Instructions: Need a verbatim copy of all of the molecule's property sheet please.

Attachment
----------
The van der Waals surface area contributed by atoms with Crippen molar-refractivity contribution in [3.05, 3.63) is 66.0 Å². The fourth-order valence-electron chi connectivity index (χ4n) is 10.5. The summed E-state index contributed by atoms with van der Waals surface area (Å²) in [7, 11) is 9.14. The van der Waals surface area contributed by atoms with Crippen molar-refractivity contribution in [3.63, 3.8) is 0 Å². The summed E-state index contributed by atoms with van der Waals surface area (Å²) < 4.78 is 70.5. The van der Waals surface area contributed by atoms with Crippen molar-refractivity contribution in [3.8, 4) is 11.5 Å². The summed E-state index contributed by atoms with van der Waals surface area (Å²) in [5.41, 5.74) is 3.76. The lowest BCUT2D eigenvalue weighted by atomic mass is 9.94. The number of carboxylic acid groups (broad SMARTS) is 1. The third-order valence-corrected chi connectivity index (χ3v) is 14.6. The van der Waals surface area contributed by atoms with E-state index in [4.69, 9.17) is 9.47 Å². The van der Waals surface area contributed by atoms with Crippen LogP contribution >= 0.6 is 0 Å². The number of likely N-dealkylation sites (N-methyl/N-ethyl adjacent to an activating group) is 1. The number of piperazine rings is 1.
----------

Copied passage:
The van der Waals surface area contributed by atoms with Crippen molar-refractivity contribution in [3.05, 3.63) is 66.0 Å². The fourth-order valence-electron chi connectivity index (χ4n) is 10.5. The summed E-state index contributed by atoms with van der Waals surface area (Å²) in [7, 11) is 9.14. The van der Waals surface area contributed by atoms with Crippen molar-refractivity contribution in [3.63, 3.8) is 0 Å². The summed E-state index contributed by atoms with van der Waals surface area (Å²) < 4.78 is 70.5. The van der Waals surface area contributed by atoms with Crippen molar-refractivity contribution in [3.8, 4) is 11.5 Å². The summed E-state index contributed by atoms with van der Waals surface area (Å²) in [5.41, 5.74) is 3.76. The lowest BCUT2D eigenvalue weighted by atomic mass is 9.94. The number of carboxylic acid groups (broad SMARTS) is 1. The third-order valence-corrected chi connectivity index (χ3v) is 14.6. The van der Waals surface area contributed by atoms with E-state index in [4.69, 9.17) is 9.47 Å². The van der Waals surface area contributed by atoms with Crippen LogP contribution >= 0.6 is 0 Å². The number of likely N-dealkylation sites (N-methyl/N-ethyl adjacent to an activating group) is 1. The number of piperazine rings is 1.